Original articles here and here.
Below, you can find maps of all geocoded tweets published in November 2012 in Accra, Cairo, Dar es Salaam, Cape Town, Johannesburg, Lagos, Tunis, Nairobi, Kigali, Mogadishu, and Addis Ababa.
Look for the information presences and absences; groups of people who are and aren’t participating in each city. But also look at the significant differences between cities. Cities like Nairobi, Cairo, and Cape Town are swimming in thick clouds of information, whereas in Mogadishu and Addis Ababa we barely find any digital geospatial information at all.
Here are some more from Francophone Africa: Algiers, Bamako, Abidjan, Nouakchott, Kinshasa, Ougadougou, Libreville, Dakar, Conkary, and Douala.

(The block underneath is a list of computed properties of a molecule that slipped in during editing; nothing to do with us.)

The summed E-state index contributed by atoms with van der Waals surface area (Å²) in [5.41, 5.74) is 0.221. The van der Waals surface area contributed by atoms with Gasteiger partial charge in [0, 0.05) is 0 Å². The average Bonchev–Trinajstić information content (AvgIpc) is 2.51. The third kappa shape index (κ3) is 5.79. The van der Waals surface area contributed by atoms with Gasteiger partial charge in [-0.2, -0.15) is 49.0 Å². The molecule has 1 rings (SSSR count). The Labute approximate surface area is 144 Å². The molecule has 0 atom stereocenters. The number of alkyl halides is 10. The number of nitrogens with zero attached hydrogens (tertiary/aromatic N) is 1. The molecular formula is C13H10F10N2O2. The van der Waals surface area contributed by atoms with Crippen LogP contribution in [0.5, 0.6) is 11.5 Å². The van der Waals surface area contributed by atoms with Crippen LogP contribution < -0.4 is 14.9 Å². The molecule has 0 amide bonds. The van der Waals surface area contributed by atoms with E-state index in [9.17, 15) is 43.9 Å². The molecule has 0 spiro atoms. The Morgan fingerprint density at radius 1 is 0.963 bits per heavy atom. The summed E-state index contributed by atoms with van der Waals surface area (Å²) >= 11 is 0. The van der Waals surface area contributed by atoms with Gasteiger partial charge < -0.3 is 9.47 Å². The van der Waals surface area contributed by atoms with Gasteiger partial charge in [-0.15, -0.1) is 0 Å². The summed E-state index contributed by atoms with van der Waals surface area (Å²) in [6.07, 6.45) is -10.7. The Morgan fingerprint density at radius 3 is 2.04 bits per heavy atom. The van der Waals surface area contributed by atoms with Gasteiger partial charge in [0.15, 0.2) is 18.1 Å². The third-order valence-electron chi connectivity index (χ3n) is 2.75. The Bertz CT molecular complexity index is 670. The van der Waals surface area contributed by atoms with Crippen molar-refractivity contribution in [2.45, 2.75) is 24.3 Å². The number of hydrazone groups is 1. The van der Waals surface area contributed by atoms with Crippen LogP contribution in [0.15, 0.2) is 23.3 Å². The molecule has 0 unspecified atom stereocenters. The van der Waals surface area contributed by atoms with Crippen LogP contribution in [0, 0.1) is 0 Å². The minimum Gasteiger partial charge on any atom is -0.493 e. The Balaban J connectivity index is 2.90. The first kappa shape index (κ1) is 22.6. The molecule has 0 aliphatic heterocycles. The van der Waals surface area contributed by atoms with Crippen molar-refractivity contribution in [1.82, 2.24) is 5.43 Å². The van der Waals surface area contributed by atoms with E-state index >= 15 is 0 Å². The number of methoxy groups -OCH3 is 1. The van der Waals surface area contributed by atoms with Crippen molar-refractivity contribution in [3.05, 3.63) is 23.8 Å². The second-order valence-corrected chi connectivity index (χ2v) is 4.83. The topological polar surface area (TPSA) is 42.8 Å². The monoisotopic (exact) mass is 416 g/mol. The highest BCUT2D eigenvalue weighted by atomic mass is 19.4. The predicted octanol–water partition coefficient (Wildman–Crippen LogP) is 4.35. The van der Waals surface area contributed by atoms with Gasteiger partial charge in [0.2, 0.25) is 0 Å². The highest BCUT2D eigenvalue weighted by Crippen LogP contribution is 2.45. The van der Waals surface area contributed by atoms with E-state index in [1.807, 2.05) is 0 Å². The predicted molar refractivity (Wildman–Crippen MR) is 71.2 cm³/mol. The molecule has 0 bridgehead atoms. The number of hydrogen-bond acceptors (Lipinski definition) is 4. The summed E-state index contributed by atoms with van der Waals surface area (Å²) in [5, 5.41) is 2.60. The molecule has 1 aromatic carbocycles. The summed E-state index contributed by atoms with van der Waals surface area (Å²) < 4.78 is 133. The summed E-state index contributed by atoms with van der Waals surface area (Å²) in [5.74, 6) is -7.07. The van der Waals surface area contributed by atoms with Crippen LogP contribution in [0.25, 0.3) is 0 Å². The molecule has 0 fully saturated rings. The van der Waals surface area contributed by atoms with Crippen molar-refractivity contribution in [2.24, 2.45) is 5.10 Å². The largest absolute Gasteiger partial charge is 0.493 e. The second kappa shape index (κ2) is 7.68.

Compared to places like Cairo, Johannesburg, or Nairobi, we see very little activity in most of these cities – with the notable exception of Abidjan.
Remember that we are only mapping geocoded tweets here. But these patterns might nonetheless give us a very crude indication of some of the distinct geographies of contemporary digital divides.
Related publication by the authors:
Graham, M. 2013. Virtual Geographies and Urban Environments: Big data and the ephemeral, augmented city.In Global City Challenges: debating a concept, improving the practice. eds. M. Acuto and W. Steele. London: Palgrave. (in press).
Graham, M and M. Zook. 2013. Augmented Realities and Uneven Geographies: Exploring the Geo-linguistic Contours of the Web. Environment and Planning A 45(1) 77-99.
Graham, M., M. Zook., and A. Boulton. 2012. Augmented Reality in the Urban Environment: contested content and the duplicity of code. Transactions of the Institute of British Geographers.